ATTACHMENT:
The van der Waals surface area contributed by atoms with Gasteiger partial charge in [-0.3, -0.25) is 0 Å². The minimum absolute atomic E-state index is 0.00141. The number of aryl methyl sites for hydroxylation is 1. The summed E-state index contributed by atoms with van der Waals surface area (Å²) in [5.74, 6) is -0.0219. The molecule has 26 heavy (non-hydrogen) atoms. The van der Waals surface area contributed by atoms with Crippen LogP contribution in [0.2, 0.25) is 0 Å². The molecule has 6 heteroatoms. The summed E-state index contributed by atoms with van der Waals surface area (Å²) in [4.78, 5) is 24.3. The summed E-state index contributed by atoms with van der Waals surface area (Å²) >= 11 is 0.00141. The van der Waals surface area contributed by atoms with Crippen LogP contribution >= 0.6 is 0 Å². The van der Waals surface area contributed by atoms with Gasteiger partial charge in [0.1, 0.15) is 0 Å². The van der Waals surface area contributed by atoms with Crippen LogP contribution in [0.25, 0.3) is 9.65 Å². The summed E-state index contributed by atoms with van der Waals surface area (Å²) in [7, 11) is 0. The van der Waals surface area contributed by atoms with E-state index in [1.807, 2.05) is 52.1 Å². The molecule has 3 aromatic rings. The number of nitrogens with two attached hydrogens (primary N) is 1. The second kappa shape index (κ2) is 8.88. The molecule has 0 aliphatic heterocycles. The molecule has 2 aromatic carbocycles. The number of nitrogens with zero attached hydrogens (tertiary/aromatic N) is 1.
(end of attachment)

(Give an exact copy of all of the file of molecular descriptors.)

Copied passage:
The van der Waals surface area contributed by atoms with Gasteiger partial charge in [-0.3, -0.25) is 0 Å². The minimum absolute atomic E-state index is 0.00141. The number of aryl methyl sites for hydroxylation is 1. The summed E-state index contributed by atoms with van der Waals surface area (Å²) in [5.74, 6) is -0.0219. The molecule has 26 heavy (non-hydrogen) atoms. The van der Waals surface area contributed by atoms with Crippen LogP contribution in [0.2, 0.25) is 0 Å². The molecule has 6 heteroatoms. The summed E-state index contributed by atoms with van der Waals surface area (Å²) in [4.78, 5) is 24.3. The summed E-state index contributed by atoms with van der Waals surface area (Å²) >= 11 is 0.00141. The van der Waals surface area contributed by atoms with Crippen LogP contribution >= 0.6 is 0 Å². The van der Waals surface area contributed by atoms with Gasteiger partial charge in [0.1, 0.15) is 0 Å². The van der Waals surface area contributed by atoms with Crippen LogP contribution in [0.25, 0.3) is 9.65 Å². The summed E-state index contributed by atoms with van der Waals surface area (Å²) in [7, 11) is 0. The van der Waals surface area contributed by atoms with E-state index in [1.807, 2.05) is 52.1 Å². The molecule has 3 aromatic rings. The number of nitrogens with two attached hydrogens (primary N) is 1. The second kappa shape index (κ2) is 8.88. The molecule has 0 aliphatic heterocycles. The molecule has 2 aromatic carbocycles. The number of nitrogens with zero attached hydrogens (tertiary/aromatic N) is 1.